Objective—To determine the usefulness of the Stack autopersion dilatation catheter in patients with acute recurrent vessel closure during coronary angioplasty.
Design—Prospective data collection.
Patients—In 37 of 1003 consecutive patients undergoing angioplasty between November 1989 and December 1990 acute vessel closure developed that could not be redilated by a conventional balloon catheter. 13 (35%) of these 37 patients were sent immediately for emergency bypass surgery.
Intervention—In the remaining 24 patients an attempt was made to reopen the vessel with a Stack catheter.
Main outcome measure—Successful reopening of the vessel. All successfully treated patients were followed for at least six months to detect recurrent ischaemia.
Results—In 16 patients (67%) the Stack procedure was successful. Of the eight patients in whom reopening of the occluded vessel was not achieved, seven were sent for bypass surgery and one was successfully treated by emergency stent implantation. The 16 patients successfully treated with the Stack autoperfusion system were followed up for a mean (SD) of 6·7 (2·6) (range 2 to 11) months. Ten patients remained symptom free but early clinical restenosis developed in four (25%). Overall, only three (19%) of 16 patients experienced recurrence of severe (class III-IV) symptoms and required further mechanical revascularisation.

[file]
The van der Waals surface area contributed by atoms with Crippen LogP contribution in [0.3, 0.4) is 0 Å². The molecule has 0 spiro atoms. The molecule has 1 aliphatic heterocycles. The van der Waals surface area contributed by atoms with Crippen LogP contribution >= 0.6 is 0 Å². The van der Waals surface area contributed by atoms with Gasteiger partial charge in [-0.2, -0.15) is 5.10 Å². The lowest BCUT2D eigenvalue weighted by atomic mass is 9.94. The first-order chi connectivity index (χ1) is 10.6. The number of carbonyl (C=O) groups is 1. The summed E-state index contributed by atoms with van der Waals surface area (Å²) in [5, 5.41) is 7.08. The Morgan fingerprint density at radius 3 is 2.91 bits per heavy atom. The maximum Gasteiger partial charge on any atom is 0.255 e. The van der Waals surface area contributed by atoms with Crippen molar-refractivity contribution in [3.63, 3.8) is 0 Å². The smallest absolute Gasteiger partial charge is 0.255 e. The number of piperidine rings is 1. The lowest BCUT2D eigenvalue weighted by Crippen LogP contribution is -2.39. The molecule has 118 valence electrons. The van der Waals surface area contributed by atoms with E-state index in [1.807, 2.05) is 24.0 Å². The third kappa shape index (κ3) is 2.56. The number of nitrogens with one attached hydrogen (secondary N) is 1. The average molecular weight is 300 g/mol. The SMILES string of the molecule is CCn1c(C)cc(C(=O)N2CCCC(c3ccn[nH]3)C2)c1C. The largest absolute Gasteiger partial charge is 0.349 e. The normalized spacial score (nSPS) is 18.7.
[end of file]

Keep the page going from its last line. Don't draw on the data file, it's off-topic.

Conclusion—These data support the use of the Stack autoperfusion catheter system in selected patients with acute vessel closure not responsive to attempted redilatation with conventional balloon catheters. The short-term outcome seen in this series of patients who were successfully treated with this coronary autoperfusion system is encouraging.